The Environmental Protection Agency is in the midst of day-long hearings in Washington, D.C. and Chicago on proposed new standards from carbon pollution from power plants. The speaking lists for both hearings were already near full before they began. The slots were first come, first served, and environmental groups snagged many of them. Representatives from… Continue reading EPA Hears Testimony on New Carbon Pollution Rule
Carbon capture and sequestration projects are picking up around the world, according to a new report, even as some in the United States have recently been shuttered. According to the Global Institute for Carbon Capture and Sequestration, the technology’s future is bright. CCS, as it’s known, is a process by which carbon dioxide is removed… Continue reading Carbon Capture Technology Is Catching On Globally, but not as Quickly in the U.S.
As federal policies make burning coal more expensive, many utilities—including Louisville Gas and Electric and Kentucky Utilities—are transitioning their older coal plants to natural gas. But a new study cautions that natural gas may not be a panacea to stop the effects of climate change. Natural gas is cleaner than coal. When you burn it,… Continue reading Study Indicates Switch to Natural Gas May Not Slow Climate Change
Today (TUESDAY), the U.S. Senate Committee on Environment and Public Works held a mark-up session on the Senate climate change bill. Its passage is still uncertain at the moment, but one provision aims to establish widespread, commercial-scale carbon dioxide capture and storage from coal-fired power plants. The technology isn’t entirely out of the laboratory yet, but researchers and industry partners in the Ohio River Valley are working to get it there—regardless of what happens on Capitol Hill. WFPL’s Kristin Espeland Gourlay has the second of our two-part series.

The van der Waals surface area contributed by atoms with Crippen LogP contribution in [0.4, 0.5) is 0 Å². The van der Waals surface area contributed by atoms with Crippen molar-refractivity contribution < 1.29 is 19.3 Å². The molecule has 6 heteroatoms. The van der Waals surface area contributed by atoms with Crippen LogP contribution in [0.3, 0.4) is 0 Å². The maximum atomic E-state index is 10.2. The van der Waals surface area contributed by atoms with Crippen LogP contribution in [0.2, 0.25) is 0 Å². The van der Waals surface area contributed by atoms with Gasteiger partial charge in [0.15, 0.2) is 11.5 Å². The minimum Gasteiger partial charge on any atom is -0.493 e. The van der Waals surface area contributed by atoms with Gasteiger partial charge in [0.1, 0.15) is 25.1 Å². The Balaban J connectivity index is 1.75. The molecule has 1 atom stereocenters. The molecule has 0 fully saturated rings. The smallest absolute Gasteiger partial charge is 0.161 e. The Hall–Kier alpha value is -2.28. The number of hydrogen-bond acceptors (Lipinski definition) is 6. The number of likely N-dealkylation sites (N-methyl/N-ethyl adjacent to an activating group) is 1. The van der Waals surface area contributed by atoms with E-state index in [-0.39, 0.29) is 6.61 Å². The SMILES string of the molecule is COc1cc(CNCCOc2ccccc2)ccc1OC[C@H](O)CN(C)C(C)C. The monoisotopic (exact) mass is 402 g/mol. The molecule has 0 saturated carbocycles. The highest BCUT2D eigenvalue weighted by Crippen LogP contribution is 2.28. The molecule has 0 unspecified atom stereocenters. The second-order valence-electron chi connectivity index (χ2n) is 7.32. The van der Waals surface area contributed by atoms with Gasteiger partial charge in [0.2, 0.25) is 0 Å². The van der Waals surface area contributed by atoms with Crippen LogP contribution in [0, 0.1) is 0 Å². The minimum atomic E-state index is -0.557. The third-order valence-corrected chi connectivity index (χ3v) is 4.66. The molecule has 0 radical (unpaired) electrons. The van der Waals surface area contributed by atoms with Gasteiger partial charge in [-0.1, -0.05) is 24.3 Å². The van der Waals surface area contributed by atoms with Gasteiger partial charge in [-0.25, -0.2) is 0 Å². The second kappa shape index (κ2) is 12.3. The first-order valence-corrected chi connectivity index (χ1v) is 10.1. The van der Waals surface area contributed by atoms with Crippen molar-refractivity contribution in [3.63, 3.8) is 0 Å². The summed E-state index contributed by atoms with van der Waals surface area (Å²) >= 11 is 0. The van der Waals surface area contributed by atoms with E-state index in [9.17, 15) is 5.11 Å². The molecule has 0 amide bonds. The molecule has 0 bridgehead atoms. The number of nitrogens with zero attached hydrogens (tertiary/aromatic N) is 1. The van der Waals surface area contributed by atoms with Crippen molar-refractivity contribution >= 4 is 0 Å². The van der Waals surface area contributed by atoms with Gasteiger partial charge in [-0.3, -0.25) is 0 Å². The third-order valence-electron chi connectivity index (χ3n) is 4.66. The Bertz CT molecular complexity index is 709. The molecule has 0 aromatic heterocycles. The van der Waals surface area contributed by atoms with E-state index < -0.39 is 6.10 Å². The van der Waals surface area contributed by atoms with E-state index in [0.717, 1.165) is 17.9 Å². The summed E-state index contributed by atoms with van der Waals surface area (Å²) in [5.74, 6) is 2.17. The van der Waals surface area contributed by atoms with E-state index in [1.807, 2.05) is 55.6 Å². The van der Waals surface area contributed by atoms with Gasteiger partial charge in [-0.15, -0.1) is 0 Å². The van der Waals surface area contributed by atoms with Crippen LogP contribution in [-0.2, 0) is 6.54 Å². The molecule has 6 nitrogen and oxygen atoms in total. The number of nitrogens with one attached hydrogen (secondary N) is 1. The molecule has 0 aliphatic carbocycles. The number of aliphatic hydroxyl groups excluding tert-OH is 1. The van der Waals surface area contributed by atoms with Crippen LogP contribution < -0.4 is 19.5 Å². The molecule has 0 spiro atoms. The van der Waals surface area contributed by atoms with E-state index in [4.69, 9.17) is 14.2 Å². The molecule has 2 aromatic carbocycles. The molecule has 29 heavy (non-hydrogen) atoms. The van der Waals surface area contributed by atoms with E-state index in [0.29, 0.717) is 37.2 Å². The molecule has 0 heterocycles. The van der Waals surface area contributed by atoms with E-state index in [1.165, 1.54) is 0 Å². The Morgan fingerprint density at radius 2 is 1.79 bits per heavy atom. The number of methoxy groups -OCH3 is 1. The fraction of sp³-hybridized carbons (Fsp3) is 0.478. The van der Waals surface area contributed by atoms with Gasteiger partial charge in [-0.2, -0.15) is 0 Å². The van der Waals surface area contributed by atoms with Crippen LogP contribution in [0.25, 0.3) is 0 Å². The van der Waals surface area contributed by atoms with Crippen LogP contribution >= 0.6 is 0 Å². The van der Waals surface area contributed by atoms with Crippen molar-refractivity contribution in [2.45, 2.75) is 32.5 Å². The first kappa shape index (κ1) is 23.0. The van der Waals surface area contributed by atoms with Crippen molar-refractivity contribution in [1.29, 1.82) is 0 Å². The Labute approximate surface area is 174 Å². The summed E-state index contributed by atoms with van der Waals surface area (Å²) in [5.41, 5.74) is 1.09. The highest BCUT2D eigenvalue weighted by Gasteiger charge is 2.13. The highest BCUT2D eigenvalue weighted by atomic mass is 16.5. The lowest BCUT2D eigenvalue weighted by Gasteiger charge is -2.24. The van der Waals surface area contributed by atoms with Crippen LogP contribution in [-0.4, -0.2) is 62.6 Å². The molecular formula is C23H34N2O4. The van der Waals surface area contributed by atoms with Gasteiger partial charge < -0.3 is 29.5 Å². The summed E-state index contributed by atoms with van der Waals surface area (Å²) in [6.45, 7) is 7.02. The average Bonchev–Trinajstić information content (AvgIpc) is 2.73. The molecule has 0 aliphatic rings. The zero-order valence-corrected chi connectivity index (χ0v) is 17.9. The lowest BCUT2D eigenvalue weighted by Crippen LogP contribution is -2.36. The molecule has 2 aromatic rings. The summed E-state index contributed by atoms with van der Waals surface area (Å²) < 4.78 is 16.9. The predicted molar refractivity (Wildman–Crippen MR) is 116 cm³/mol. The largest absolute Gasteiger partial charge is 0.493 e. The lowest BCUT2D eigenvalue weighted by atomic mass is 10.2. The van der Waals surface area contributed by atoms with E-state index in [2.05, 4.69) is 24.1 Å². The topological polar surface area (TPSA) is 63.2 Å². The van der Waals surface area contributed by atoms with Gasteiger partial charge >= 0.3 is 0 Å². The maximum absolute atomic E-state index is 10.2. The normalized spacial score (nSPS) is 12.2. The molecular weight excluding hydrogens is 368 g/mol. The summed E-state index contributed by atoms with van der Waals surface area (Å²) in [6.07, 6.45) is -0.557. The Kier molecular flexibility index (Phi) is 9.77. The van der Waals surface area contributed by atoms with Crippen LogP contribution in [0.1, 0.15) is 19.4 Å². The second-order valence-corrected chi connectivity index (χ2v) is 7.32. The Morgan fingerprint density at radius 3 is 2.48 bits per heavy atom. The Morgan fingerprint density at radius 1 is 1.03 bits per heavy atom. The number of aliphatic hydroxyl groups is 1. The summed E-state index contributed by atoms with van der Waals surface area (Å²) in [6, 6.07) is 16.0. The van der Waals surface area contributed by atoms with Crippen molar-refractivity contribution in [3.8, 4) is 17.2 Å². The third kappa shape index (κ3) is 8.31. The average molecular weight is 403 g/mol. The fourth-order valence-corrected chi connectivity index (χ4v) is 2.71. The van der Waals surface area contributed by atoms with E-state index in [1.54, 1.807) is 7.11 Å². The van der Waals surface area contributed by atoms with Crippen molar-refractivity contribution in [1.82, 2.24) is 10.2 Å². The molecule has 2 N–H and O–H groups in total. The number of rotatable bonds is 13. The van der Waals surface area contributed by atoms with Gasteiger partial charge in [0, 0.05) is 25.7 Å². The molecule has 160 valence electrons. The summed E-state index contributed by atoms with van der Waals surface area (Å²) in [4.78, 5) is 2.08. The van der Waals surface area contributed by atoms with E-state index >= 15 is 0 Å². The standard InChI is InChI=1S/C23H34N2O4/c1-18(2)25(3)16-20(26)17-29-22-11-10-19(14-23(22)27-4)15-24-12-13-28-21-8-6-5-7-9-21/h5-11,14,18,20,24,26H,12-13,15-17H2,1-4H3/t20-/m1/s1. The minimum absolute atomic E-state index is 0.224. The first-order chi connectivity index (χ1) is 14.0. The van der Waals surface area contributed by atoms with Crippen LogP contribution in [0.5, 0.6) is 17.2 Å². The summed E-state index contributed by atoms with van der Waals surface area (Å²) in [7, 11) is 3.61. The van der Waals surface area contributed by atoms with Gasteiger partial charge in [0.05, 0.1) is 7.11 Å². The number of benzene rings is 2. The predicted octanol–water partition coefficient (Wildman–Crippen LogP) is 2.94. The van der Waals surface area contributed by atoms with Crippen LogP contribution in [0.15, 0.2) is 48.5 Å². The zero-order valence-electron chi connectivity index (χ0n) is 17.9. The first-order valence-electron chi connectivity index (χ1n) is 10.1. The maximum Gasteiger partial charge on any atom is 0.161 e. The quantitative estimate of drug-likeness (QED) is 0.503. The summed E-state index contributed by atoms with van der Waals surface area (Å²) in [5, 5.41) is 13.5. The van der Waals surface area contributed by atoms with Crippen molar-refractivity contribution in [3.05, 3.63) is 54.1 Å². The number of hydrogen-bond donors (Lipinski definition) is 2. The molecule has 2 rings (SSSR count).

The U.S. Senate has begun hearings on its version of a climate change bill, the Clean Energy Jobs and American Power Act. If passed, it could require a 65 percent cut in greenhouse gas emissions—namely carbon dioxide–from the nation’s existing coal-fired power plants by the year 2020. Some high profile lobbying groups are fighting the bill, but some of the biggest emitters aren’t. In the first of this two-part series on carbon capture and storage, we visit an Ohio River Valley power plant that’s flipped the switch on a world first.
Well, mostly. We did have air quality alerts here on Thursday and today (Friday), caused essentially by too many cars on the roads and high temperatures.
But on Capitol Hill, administrators and legislators alike made progress on curbing the kinds of emissions that can lead to those alerts.
The U.S. House of Representatives is shining its legislative spotlight on the environment this week. House Democrats have been hashing out the details of the American Clean Energy and Security Act, a bill sponsored by House Energy and Commerce Committee Chairman Henry Waxman (D-Calif.) and Subcommittee Chairman Edward Markey (D-Mass.). The bill is the first climate change legislation to get environmentalists pretty excited.
Plans to build an experimental, near-zero carbon dioxide emissions power plant in Illinois could be back in play. The U.S. Department of Energy cancelled the FutureGen project a little more than a year ago when it determined the project’s cost had doubled. But a new report finds the DOE miscalculated.
NASA has launched a new satellite that will help identify, in unprecedented detail, where carbon dioxide is being emitted and where it’s being sucked up. The idea is to provide a clearer picture of what has happened, what is happening, and what might happen to all of the CO2 humans have produced since the beginning of the Industrial Revolution in 1750.
The National Oceanic and Atmospheric Administration has released a study showing that even if carbon dioxide emissions were completely halted right now, the world will still feel the effects of global warming for a millenium. And there’s no going back.